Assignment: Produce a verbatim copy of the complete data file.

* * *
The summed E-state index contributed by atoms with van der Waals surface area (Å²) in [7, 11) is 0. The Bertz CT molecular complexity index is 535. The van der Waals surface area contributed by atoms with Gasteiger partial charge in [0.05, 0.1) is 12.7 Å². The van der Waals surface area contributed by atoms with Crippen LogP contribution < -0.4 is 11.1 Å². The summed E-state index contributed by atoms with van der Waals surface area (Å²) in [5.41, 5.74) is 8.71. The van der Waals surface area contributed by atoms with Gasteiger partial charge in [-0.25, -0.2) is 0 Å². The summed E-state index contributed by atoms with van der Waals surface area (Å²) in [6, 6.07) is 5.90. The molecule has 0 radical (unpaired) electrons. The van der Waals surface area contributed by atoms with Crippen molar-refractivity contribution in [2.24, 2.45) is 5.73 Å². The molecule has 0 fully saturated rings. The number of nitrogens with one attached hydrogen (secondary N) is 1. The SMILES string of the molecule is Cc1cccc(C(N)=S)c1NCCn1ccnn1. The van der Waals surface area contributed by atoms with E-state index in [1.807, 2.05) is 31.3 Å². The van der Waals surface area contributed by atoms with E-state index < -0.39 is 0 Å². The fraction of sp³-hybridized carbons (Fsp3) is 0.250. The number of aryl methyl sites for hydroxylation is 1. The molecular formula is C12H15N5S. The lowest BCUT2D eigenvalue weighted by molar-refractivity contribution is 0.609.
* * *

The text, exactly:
The summed E-state index contributed by atoms with van der Waals surface area (Å²) in [7, 11) is 0. The Bertz CT molecular complexity index is 535. The van der Waals surface area contributed by atoms with Gasteiger partial charge in [0.05, 0.1) is 12.7 Å². The van der Waals surface area contributed by atoms with Crippen LogP contribution < -0.4 is 11.1 Å². The summed E-state index contributed by atoms with van der Waals surface area (Å²) in [5.41, 5.74) is 8.71. The van der Waals surface area contributed by atoms with Gasteiger partial charge in [-0.25, -0.2) is 0 Å². The summed E-state index contributed by atoms with van der Waals surface area (Å²) in [6, 6.07) is 5.90. The molecule has 0 radical (unpaired) electrons. The van der Waals surface area contributed by atoms with Crippen molar-refractivity contribution in [2.24, 2.45) is 5.73 Å². The molecule has 0 fully saturated rings. The number of nitrogens with one attached hydrogen (secondary N) is 1. The SMILES string of the molecule is Cc1cccc(C(N)=S)c1NCCn1ccnn1. The van der Waals surface area contributed by atoms with E-state index in [1.807, 2.05) is 31.3 Å². The van der Waals surface area contributed by atoms with E-state index < -0.39 is 0 Å². The fraction of sp³-hybridized carbons (Fsp3) is 0.250. The number of aryl methyl sites for hydroxylation is 1. The molecular formula is C12H15N5S. The lowest BCUT2D eigenvalue weighted by molar-refractivity contribution is 0.609.